With its review completed this past week, JEP 415, Context-Specific Deserialization Filters, was promoted from Proposed to Target to Integrated status.

As per the JDK 17 release scheduleMark Reinhold, chief architect, Java Platform Group at Oracle, formally declared that JDK 17 has entered Rampdown Phase One. This means that the main-line source repository has been forked to the JDK stabilization repository and no additional JEPs will be added for JDK 17. Therefore, the final set of 14 features for the GA release in September include:

More details may be found in the release notes and developers are encouraged to report bugs via the Java Bug Database.

#open jdk #quarkus #spring #jboss wildfly #helidon #java #spring boot #devops #development #architecture & design #news

Joseph  Murray

Joseph Murray

1622095740

Java News Roundup - Week of March 8th, 2021

It has been a fairly busy week in the core OpenJDK community, including new developments related to Projects Valhalla, Lilliput, and Loom.

The big news is that John Rose has published a paper entitled “Design for the Parametric JVM” - this work is very early stage and still very theoretical. The overall goal of the design is to support generic programming, using Java’s current generics constructs but adding in inline types from Project Valhalla. The end result is intended to be the Java answer to the questions of “reified generics” and “type erasure”.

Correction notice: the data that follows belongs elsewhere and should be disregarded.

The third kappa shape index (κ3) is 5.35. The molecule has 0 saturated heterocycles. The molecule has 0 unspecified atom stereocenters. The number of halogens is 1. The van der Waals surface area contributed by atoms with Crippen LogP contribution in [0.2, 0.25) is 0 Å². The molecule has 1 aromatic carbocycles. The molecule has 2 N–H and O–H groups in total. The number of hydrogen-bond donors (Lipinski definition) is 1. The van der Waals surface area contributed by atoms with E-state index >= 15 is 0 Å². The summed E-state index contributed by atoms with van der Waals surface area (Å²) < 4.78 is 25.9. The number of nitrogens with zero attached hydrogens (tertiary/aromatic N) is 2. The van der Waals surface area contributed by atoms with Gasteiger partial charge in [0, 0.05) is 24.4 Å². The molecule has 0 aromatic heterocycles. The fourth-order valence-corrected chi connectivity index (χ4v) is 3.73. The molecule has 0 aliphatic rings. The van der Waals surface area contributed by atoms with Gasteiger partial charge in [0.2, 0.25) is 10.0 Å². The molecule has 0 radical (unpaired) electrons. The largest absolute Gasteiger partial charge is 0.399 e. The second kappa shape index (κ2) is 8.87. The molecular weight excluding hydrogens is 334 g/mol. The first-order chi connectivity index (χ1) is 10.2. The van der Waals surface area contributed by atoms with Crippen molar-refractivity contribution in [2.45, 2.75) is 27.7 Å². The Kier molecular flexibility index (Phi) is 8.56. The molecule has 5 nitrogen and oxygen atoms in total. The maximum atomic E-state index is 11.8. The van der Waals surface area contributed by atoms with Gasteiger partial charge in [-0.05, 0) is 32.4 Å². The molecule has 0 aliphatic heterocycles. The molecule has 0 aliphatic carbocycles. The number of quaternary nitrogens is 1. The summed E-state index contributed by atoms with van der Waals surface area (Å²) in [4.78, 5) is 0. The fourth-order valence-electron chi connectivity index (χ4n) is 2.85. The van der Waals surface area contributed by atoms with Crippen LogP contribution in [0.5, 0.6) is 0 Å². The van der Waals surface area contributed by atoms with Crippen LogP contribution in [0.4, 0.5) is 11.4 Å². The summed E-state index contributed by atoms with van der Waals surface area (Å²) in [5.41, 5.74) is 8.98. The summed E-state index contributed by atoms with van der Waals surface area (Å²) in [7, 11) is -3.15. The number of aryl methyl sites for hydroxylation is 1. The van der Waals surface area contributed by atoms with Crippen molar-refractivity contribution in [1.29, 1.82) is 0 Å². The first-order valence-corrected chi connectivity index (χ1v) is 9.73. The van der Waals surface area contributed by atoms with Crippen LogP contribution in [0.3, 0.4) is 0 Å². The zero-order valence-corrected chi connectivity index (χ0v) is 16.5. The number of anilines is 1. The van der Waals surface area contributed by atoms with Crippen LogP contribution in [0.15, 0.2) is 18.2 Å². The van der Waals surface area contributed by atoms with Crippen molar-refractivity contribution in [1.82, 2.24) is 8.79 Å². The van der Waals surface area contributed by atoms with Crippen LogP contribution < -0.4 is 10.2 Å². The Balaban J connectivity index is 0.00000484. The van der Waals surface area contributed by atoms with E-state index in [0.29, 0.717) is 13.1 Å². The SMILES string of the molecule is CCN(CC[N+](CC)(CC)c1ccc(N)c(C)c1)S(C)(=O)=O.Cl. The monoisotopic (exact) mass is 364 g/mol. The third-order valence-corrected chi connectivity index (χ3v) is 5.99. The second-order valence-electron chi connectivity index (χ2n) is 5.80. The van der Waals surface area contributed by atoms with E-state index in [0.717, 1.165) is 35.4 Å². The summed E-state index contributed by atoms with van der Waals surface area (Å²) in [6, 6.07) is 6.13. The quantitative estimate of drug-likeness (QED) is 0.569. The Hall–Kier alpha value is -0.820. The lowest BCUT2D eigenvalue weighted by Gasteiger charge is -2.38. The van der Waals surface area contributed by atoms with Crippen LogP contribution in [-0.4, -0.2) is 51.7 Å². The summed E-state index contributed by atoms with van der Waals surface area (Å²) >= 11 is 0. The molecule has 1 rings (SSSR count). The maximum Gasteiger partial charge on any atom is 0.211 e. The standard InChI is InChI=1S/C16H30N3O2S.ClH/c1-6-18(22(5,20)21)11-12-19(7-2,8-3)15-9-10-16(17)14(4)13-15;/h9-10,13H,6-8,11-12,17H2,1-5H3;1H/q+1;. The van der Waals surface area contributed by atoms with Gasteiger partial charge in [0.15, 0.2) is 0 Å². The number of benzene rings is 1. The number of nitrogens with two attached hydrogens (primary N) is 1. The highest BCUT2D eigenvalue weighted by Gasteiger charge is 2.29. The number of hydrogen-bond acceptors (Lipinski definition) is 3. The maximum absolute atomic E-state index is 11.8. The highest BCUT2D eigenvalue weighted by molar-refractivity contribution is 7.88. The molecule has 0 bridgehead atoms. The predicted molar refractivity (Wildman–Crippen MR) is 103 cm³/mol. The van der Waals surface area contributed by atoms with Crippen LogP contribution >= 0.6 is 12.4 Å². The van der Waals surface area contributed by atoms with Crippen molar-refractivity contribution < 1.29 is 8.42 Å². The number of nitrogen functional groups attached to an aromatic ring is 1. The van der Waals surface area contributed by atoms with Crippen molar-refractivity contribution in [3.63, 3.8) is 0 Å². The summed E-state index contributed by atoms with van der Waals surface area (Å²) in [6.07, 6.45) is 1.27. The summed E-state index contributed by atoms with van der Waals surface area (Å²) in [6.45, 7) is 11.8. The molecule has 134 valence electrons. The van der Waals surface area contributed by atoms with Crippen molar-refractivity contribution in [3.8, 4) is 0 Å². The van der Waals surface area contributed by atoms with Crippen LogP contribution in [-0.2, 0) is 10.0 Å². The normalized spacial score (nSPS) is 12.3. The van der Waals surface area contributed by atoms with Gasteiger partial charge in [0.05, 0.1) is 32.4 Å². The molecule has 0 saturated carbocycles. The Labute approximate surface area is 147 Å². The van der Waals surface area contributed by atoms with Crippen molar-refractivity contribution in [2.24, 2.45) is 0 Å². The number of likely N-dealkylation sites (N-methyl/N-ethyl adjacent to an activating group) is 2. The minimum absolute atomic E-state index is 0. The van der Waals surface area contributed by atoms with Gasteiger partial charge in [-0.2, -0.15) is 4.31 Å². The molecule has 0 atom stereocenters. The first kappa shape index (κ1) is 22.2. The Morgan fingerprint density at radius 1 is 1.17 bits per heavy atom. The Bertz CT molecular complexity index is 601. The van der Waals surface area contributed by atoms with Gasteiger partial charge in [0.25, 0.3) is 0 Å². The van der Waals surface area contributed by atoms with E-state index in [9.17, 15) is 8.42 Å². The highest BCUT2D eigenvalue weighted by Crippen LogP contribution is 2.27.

InfoQ will cover this work in detail when it is closer to the domain of the practitioner, but this is potentially the most significant JVM-level work since the addition of the invokedynamic bytecode.

Roman Kennke announced the kick-off of a new proposed project, Project Lilliput. This project intends to reduce the size of the JVMs object header down to 64 bits. The project could significantly improve heap memory usage including higher allocation rates and reduced GC pressure.

There were also new early access binaries from Project Loom, although there continues to be no indication of when Loom might appear as a preview version on the mainline builds.

#java #java ee #open jdk #hibernate #jetty #glassfish #development #architecture & design #devops #news